Friday, 18 October 2013

Five Minute Fridays: Laundry

It's Friday again, and I'm writing from a coffee shop piping toe-tapping jazz. This could be interesting. But I do, in fact, have five minutes, so no excuses. To join in this week's Five Minute challenge or to learn more, visit Lisa-Jo Baker's site. Today's prompt is "laundry". Timer's set...GO

In our previous house, we had a laundry line that stretched miles across our soccer field of a lawn. I grew up with clothes horses on my parents' small patch of backyard, but never enough to hang absolutely everything. It took some courage on my part to make use of that whole line: sheets, baby socks, underwear hanging in the breeze, the details of our lives mounted on a flagpole well above the fence line in the afternoon light. It's a suburban sense of privacy - so many pictures from dense cities show line upon line strung along alleyways, across city streets bustling with foot traffic. Millions of eyes could incline a little upwards and gaze on just who all lives in that fourth floor apartment and what they wear under their boots and jackets. But none pictured ever do. Perhaps the world isn't as nosy as I assume.

And stop. Your turn ;)

Tuesday, 15 October 2013

Crabapple butter: an autumn recipe

It was an unpredictable summer. The heat came in spurts throughout June and July, but interspersed with such unseasonal stretches of cool that I became paranoid that summer would end before we made good on our August vacation. I suppose it was a fitting follow up to the most capricious of winters and volatile of springs, but it took walking around the neighbourhood in late-night twilight to convince myself that we were still closer to the solstice than the equinox despite the weather. There was fruit for Transfiguration ripening on the trees and flowers for Dormition blooming through many a front lawn; I arrived home refreshed nigh an hour before midnight, my calendars realigned. My husband called off the search party. Next time I'll bring my phone.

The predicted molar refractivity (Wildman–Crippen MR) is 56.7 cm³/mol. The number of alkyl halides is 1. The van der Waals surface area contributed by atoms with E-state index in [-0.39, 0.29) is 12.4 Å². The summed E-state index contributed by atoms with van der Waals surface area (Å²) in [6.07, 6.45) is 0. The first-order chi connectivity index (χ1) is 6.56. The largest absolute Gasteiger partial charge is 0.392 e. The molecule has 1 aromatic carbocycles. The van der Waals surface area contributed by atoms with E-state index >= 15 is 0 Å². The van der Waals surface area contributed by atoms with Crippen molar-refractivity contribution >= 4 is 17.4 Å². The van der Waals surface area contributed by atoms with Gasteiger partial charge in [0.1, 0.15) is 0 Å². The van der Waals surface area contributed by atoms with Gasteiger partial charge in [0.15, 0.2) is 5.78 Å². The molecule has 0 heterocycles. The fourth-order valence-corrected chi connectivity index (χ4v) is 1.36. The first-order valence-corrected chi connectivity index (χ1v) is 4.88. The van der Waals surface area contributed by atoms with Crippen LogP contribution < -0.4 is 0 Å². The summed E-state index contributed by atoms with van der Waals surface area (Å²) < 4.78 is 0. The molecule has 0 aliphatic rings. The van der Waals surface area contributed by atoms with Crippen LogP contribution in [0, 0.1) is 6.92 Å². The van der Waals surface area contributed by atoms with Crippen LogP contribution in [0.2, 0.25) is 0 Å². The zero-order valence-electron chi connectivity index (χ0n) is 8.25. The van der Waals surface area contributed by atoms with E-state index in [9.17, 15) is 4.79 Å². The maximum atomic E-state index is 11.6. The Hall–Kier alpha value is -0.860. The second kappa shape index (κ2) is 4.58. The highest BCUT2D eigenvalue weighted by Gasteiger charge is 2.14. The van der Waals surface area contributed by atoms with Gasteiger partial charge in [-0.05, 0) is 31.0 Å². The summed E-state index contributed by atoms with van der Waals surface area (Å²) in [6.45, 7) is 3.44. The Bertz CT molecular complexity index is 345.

Our crabapple tree, unfortunately, had no such wandering affirmations to confirm the continuity of summer. Those dips and dives that killed July's mosquitoes led it to give up on the season entirely, and well before August's end. I watched the apples blush with incredulity nearly a month earlier than normal, and ended up scheduling an emergency apple picking a full two weeks before September, lest our entire crop end up scattered on the driveway. Our tree might have felt rather silly once a sultry September rolled in, engulfing its prematurely fruitless branches with an abnormally late dose of humidity, but these are the times when it helps to be non-sentient.  Accusations aside, we were left with a conundrum: there was no way we could consume enough of the beef in our freezer to make room for this many apples worth of sauce before said fruit went foul on the counter. It's the risk you take when you agree to buy half of the "large cow" straight from the hands who raised it. One of these days, I'm really going to have to get over my fear of canning. In the meantime, there was another course of action available to me: trying my hand at crabapple butter.

I had made apple butter once before, but two years is a long time to try and retain a recipe recited from a series of text messages from a friend who knew a friend in the know, so I put out a call on Facebook for something a little more concrete. A friend came back with this recipe, which, paired with a sugar-to- apple ratio from this recipe and my own method of making apple sauce, was enough to get me started. I loved the idea of adding orange zest instead of lemon to account for the extra tartness of the crabapple, and the aroma of spiced apples simmering for hours is always welcome in my kitchen.

Here's what I came up with:

Crabapple butter

Stock-pot full (16 qts) of crabapples, washed and sorted but not cored, peeled or stemmed 
Baby-fist-sized piece of ginger, peeled and sliced
3 cinnamon sticks
6 cloves
water (enough to fill pot ~1 inch)
brown sugar (1/2 cup per 1 cup of apple puree)
the zest of one orange or one drop of food-grade wild orange essential oil

Simmer apples and spices on low heat, stirring occasionally, until apples are soft (can be smushed against the side of the pot with a wooden spoon), about 12 hours. Remove from heat, and let sit, uncovered, to cool for a few more hours, stirring occasionally. Apple mush can be warm, but not hot. Remove cinnamon sticks (don't worry about cloves & ginger pieces) and put through saucer/food processor/anything that'll removed the cores, peels, and seeds.

Move strained sauce to slow cooker, measuring as you transfer. My yield was 14 cups. Add 1/2 cup brown sugar for every cup of sauce, and mix in orange zest. Turn slow cooker on low and prop lid open with chopsticks. Cook about 8 hours on low, stirring often to encourage evaporation.